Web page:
To Butt, or Not to Butt.
At some time in the distant past, no date given, some fellow bending over was given a boot in the britches. To some this appeared such a delightful spectacle that they made a game of it. Soon the game spread all over the world.
In later times some fellow who did the booting started wearing a brown shirt. This was quite an innovation and caused considerable comment. Later another wore a red shirt.
Heretofore conversation was sprinkled with whether one had had his boot in the pants this week, or no. But later the discussion hinged around whether the booter should wear a brown or a red shirt. Some even hinted darkly of other colors. Still later the discussions became arguments, and in time the battles became hot and bloody.
Learned men wrote treatises about how, when, and where the populaces should get their boots in the britches. Who was to do the booting, and on what days; whether the first of the week or at the end, and numerous other details. Then, too, they waxed wroth over what to call the booting game. Some said it should be called democracy. Others said no, it should be called people’s democracy, and as the arguments proceeded other names cropped in. Some believed in national rump kicking; while others said that was foolish, there should be an international rump kicking organization. And the arguments went on and on.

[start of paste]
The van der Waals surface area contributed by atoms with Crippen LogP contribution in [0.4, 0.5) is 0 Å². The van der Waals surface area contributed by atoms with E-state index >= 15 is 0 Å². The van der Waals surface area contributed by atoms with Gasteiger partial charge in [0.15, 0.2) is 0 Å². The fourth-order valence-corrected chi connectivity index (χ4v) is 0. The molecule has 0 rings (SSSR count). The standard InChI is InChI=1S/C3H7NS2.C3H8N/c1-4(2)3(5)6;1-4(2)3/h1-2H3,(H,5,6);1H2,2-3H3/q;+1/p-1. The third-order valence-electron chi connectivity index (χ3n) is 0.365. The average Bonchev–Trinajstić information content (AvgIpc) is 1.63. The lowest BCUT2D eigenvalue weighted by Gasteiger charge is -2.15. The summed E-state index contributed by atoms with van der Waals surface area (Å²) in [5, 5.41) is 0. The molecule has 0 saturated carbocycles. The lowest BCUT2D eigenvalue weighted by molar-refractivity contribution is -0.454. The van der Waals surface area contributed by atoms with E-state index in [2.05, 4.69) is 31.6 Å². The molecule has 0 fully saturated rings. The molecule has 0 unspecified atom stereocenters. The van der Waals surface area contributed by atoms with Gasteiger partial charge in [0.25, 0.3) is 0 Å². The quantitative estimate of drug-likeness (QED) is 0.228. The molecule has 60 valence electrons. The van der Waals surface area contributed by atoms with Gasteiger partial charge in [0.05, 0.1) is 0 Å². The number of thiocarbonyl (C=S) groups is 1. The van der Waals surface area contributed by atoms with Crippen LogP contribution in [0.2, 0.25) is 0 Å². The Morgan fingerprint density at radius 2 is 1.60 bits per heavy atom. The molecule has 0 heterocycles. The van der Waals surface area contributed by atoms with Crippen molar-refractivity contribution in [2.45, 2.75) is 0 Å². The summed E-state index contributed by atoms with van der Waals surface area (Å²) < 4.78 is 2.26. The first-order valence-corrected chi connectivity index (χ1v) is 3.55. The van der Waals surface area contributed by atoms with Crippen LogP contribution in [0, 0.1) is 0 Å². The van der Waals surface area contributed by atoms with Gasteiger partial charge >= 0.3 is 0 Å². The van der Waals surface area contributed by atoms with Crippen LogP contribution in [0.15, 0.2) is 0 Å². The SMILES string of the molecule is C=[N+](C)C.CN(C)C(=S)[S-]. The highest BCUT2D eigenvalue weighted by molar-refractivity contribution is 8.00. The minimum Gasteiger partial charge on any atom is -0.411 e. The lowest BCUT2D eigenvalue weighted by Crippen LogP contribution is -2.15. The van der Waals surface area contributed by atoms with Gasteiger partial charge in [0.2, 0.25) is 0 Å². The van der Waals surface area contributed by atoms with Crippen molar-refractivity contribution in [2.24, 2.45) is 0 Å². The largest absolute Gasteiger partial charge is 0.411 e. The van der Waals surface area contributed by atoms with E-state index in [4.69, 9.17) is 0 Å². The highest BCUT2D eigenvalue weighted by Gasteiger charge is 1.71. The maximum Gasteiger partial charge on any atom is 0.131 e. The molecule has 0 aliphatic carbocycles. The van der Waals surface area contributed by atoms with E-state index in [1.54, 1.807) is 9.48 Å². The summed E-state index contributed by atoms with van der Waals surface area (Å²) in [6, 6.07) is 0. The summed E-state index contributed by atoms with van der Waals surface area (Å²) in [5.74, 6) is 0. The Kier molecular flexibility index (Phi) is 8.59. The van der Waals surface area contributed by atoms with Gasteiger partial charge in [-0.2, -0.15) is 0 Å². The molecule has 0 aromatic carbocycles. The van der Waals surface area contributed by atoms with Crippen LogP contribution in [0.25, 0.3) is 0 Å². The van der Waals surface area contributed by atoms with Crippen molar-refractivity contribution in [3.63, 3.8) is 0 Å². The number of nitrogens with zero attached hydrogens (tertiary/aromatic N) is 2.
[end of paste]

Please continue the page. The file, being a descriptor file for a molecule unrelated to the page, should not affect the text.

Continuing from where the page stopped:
At one of the great conclaves trying to work out a satisfactory system of rules for rump kicking, involving compromise, checks and balances, and a great deal of other complicated matters involved, I saw a fellow on the sidelines feeling his butt, — and scratching his head.
December 18, 1958